Life out here by Bret Kofford: A time to intervene?

May 23, 2001

You make the call …

You are coming out of Wal-Mart and as you enter the parking lot you hear an unintelligible but obviously angry scream. A woman turns to return to a car, where a man, his face distorted and purple with anger, gets out of the front passenger side and approaches the woman.

He demands the keys. She drops the keys at his feet. He picks up the keys, doubles up his fist and starts to move toward her.

Do you:

A. Yell at him to stop.

B. Get the drop on him and hit him before he hits her.

C. Wait until he hits her, which would constitute something illegal, then get involved.

D. Keep walking.

For you, option D is out of the question. It is not because you are particularly chivalrous. You are slightly chivalrous, however, and there's nothing you hate more than a wife-beater, and you're not talking about a sleeveless undershirt. Your sister's first husband was a wife-beater and there were times you could have killed him if you could have gotten away with it. The truth is more than anything you are intrigued by the situation in the parking lot because you are a snoop and you like to watch other people's business. So you can't walk away for a few reasons.


If you go for C, the-wait-until-he-hits-her option, he'll have slugged her a second time by the time you get there, and she looks like she might be the type to fight back, which means you'll be wading into a nasty scrap, something you've never much fancied.

Option A, yelling at him to stop, doesn't seem like a really good idea, either. This worked for you once when you saw a tiny guy punch his wife in the face twice, with both punches bringing that sickening, hollow sound of fist on cheek. You crossed the street to put a stop to it. The saddest thing was the woman was holding the hand of her about 3-year-old son while the man was wailing on her. What a lesson the little boy was learning, a lesson passed down through families.

"Hit her again and I will kick the ship out of you," you said, although you actually didn't say use any nautical terms and you weren't being particularly brave because you outweighed the guy by a good 50 pounds.

"She's my wife and I'll do anything I want to her," he screamed in your face as he got on his tiptoes.

"Not as long as I can see it, shiphead," you said, actually not getting nautical again.

He walked away without throwing any more punches, at you or her.

The guy in the Wal-Mart parking lot over the weekend, though, doesn't seem as if he would acquiesce so easily. He is shirtless, sinewy and tattooed, and has that inbred, prison-fed, knuckle-scabbed, working-too-many-years-under-the-family-junker hardness. His jeans are riding low, his red hair is tennis-ball length and the testosterone, and probably the meth, are riding high, like many other Aryan Nation rejects on a hot Saturday afternoon.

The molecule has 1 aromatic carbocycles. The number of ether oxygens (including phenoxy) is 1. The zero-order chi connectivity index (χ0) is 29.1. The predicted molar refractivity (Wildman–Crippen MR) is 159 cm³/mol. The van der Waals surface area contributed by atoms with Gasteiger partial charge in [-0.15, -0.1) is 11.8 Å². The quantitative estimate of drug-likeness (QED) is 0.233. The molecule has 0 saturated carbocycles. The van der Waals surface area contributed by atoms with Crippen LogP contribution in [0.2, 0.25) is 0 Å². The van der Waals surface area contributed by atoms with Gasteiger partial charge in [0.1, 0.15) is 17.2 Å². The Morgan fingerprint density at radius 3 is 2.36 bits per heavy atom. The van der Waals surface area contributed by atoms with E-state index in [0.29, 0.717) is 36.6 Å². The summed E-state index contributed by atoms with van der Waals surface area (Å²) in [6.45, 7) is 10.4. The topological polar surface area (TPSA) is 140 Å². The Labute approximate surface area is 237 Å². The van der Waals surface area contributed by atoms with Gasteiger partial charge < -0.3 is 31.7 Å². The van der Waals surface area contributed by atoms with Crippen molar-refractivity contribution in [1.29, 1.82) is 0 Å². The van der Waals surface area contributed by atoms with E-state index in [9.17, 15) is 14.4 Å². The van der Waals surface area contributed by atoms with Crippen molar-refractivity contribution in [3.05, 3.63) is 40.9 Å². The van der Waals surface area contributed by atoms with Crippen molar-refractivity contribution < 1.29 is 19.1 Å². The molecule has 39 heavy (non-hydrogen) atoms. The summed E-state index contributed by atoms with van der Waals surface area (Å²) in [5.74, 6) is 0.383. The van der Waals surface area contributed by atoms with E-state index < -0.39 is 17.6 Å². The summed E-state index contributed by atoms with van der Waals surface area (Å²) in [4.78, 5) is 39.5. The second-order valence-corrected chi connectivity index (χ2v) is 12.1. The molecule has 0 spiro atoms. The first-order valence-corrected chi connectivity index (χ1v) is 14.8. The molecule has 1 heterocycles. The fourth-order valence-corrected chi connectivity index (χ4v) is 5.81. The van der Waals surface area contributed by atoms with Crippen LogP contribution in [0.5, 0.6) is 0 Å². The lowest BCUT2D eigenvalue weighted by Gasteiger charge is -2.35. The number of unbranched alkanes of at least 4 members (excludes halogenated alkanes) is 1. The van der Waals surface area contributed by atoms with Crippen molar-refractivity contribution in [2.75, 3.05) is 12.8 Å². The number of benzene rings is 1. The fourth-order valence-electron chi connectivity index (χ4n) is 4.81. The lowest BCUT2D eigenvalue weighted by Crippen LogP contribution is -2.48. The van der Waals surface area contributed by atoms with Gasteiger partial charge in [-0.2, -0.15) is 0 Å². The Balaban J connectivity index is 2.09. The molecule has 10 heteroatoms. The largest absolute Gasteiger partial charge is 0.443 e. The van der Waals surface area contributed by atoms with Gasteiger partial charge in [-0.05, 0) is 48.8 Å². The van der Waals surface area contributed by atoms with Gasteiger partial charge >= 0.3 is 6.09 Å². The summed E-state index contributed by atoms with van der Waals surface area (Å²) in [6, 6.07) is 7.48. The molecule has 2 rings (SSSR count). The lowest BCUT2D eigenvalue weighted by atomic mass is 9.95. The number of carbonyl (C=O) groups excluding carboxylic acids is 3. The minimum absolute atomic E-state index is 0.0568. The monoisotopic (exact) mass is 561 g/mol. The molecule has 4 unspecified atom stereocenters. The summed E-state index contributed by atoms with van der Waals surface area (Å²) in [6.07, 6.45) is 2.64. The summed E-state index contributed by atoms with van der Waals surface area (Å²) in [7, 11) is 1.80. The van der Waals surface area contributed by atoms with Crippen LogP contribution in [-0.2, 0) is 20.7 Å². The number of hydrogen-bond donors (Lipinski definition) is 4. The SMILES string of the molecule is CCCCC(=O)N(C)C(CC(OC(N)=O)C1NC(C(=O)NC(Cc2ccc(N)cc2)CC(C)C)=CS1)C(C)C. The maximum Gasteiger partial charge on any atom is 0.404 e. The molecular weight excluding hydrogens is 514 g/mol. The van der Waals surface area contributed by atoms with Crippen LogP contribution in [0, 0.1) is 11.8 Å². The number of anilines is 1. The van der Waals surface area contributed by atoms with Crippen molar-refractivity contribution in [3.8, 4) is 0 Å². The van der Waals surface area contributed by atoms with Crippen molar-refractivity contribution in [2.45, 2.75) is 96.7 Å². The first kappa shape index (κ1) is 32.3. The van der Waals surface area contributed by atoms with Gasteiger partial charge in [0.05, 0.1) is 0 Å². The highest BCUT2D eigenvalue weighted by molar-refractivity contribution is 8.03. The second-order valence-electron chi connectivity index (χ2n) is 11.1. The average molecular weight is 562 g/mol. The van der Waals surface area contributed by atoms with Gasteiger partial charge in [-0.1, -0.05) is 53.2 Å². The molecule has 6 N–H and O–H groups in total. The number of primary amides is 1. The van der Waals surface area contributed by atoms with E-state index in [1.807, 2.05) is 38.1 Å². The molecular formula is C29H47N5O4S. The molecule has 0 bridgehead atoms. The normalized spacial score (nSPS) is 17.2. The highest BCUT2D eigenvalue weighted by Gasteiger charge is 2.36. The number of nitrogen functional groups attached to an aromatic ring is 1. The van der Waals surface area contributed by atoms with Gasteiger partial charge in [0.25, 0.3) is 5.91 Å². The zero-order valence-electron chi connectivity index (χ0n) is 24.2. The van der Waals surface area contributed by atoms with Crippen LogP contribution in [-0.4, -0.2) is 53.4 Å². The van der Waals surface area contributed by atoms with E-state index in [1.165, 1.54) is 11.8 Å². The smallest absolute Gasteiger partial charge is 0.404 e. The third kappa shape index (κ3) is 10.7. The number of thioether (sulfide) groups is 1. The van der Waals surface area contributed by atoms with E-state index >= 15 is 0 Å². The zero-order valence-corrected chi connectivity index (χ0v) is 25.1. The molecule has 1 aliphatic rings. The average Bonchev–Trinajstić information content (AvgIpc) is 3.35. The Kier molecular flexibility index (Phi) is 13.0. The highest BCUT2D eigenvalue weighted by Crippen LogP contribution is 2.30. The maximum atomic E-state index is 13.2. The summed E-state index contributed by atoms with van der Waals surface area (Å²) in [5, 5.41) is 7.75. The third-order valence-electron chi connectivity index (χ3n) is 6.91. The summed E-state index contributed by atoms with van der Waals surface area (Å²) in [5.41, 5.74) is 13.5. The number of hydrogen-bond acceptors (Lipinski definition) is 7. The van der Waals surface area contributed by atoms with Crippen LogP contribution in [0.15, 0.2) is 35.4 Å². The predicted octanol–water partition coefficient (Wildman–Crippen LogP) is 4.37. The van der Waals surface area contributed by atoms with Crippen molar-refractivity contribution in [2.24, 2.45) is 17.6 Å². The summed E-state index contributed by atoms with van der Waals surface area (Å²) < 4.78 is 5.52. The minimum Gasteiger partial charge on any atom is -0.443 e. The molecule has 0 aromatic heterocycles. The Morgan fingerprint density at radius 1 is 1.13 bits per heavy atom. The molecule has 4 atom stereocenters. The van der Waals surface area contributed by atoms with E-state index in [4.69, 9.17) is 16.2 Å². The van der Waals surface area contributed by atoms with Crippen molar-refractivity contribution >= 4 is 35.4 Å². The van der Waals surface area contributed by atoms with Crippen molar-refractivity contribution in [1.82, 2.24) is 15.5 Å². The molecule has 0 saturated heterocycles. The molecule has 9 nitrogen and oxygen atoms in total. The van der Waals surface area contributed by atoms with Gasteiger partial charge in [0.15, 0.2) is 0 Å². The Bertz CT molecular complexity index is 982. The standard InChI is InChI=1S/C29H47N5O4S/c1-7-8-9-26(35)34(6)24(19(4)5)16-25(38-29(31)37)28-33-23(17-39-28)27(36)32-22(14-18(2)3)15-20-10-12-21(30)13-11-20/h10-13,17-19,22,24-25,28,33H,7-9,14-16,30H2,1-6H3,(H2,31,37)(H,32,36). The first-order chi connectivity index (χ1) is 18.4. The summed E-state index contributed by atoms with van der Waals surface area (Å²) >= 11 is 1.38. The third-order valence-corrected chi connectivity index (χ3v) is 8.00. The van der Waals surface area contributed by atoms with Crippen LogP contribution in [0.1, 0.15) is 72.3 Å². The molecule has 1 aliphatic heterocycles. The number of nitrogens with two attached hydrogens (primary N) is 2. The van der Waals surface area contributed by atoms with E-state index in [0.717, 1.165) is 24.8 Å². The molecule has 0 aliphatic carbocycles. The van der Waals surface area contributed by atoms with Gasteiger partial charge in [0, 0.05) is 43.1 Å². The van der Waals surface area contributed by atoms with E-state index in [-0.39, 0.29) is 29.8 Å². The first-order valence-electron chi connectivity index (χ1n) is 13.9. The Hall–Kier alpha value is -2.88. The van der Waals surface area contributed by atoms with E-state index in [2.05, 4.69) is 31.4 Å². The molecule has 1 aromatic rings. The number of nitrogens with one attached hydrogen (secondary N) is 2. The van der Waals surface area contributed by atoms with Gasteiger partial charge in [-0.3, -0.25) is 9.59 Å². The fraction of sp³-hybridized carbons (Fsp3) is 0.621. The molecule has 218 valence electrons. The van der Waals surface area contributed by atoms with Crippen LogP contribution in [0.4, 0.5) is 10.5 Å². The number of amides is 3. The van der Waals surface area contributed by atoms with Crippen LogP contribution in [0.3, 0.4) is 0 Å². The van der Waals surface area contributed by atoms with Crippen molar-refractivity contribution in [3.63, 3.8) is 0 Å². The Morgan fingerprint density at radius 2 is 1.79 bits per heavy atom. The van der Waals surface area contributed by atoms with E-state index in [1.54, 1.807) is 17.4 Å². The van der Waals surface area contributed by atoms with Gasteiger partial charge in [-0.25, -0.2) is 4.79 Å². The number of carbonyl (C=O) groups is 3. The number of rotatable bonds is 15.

Asking him to stop before he hit his wife/girlfriend might turn his ire on you, particularly a soft-looking guy like you. Wouldn't he just relish whuppin' a Joe College-type? And if he wasn't convinced he could whip you with his bare hands, he surely has a weapon in that heap, anything from a revolver as the most dangerous option to a hammer as the least dangerous option. Option A becomes less and less appealing over the few seconds you have to mull your choices before he strikes.

Option B may be your best choice. Pop taught you if a fight is inevitable, be sure to get in the first couple good shots. Hit the guy before he expects it, during the preliminary chest-puffing stage men go through before they throw blows, he instructed you. There's no such thing as dirty fighting, he said, only smart fighting, which is when you walk away with little damage to yourself. So maybe you should go give this guy a good punch or three to the head before he does worse to "his woman."

Then again, what good would your interfering now do? The minute they both get home he'll start knocking her around again. She'll get mad and leave but she'll keep going back to him because she "loves him" and because deep down she thinks she can't do any better. He needs counseling. She needs counseling. And she's about to get walloped.

He takes another step toward the woman, fist drawn back.

You make the call …

You take a step forward. He suddenly takes a quick right around the car and gets in the passenger side, backs out of the handicapped spot and screeches out of the parking lot.

He is no longer your problem.

He is everybody's problem.

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